Slamdance 2011: Interview with Ben Brewer, Director of Beneath Contempt
As a final tribute to the 2011 Slamdance Film Festival and its nurturing of first-time, independent filmmakers, here’s one last interview. We’ve gone back and talked with the filmmakers of Beneath Contempt, whose initial January 21st interview with Sound on Sight can be found here.
In this unique interview, Director Ben Brewer and Executive Producer Anna Rau, reflect on their time at Slamdance, which was, for both of them, the first festival they’ve attended as filmmakers. Both Brewer and Rau are recent graduates from Emerson College and the excitement, inspiration and confidence gleaned from their experience at Slamdance is palpable. Read on to find out what these young filmmakers learned and who Brewer emailed to express that he would “be willing to hold his coffee on whatever movie he makes next.”
What other film festivals have you been to and how does Slamdance compare?
Brewer: I had never been to Slamdance before, or any festival besides the New York Film Festival as an audience member. Slamdance was a wonderful antidote to whatever nutty Hollywood-esque things were going on in that pretty little town. I wish they’d do it twice a year, just so we can come back to the Treasure Mountain Inn and hang out again. It was like a summer camp run by the most interesting and intelligent people you’ve ever met. Peter and Dan, who founded the festival, are keeping a mode of film appreciation alive that you feel dying every time you read the term VOD, and it was really special for me to be part of such an event. Someday when the Cannes film festival is happening live on Netflix, the Treasure Mountain Inn will still be packed with cool folks watching the latest shoestring masterpieces!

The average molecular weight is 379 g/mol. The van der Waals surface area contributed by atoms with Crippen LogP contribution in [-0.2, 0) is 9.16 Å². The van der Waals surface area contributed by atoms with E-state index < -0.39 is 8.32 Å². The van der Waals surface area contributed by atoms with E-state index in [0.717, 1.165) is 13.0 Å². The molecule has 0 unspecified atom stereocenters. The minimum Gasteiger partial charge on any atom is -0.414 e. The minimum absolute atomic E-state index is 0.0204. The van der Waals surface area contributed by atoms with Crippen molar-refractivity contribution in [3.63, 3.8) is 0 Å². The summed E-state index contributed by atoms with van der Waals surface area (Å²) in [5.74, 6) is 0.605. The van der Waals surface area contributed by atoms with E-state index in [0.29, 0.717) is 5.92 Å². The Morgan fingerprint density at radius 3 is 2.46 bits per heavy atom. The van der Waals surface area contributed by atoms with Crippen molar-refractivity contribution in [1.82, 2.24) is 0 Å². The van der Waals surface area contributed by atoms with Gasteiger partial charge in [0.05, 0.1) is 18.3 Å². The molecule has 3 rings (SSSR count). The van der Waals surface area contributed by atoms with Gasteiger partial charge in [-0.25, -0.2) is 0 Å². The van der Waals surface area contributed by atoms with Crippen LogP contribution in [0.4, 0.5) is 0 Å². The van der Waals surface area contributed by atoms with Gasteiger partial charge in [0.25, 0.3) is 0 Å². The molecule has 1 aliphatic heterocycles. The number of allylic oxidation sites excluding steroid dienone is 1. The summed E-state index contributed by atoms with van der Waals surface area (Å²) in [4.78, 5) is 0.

Rau: I had been to South by Southwest and Austin Film Festival before, but that seemed fairly normal as it was something that invaded my home yearly. Slamdance was unlike anything I’ve ever experienced. Park City, even more so. It’s incredible how this little town completely transforms to welcome Sundance and Slamdance.
How did the first screening of Beneath Contempt go?
Brewer: We sold out our first screening! It was incredible. We had people sitting on the floor, which happens to be one of the best vantage points in the TMI screening room, but still! People seemed to be very into it, and most of them stayed for the Q+A. Answering questions was fun, and there were a lot of great questions, but I was so nervous I think I’ve blocked most of the Q+A experience out. I just tried to keep it light—the film is quite serious and slow, and I didn’t want to seem like a sourpuss with a pretentious movie. I wanted people to feel free to ask anything, and to know how honored I was that they stayed for the movie.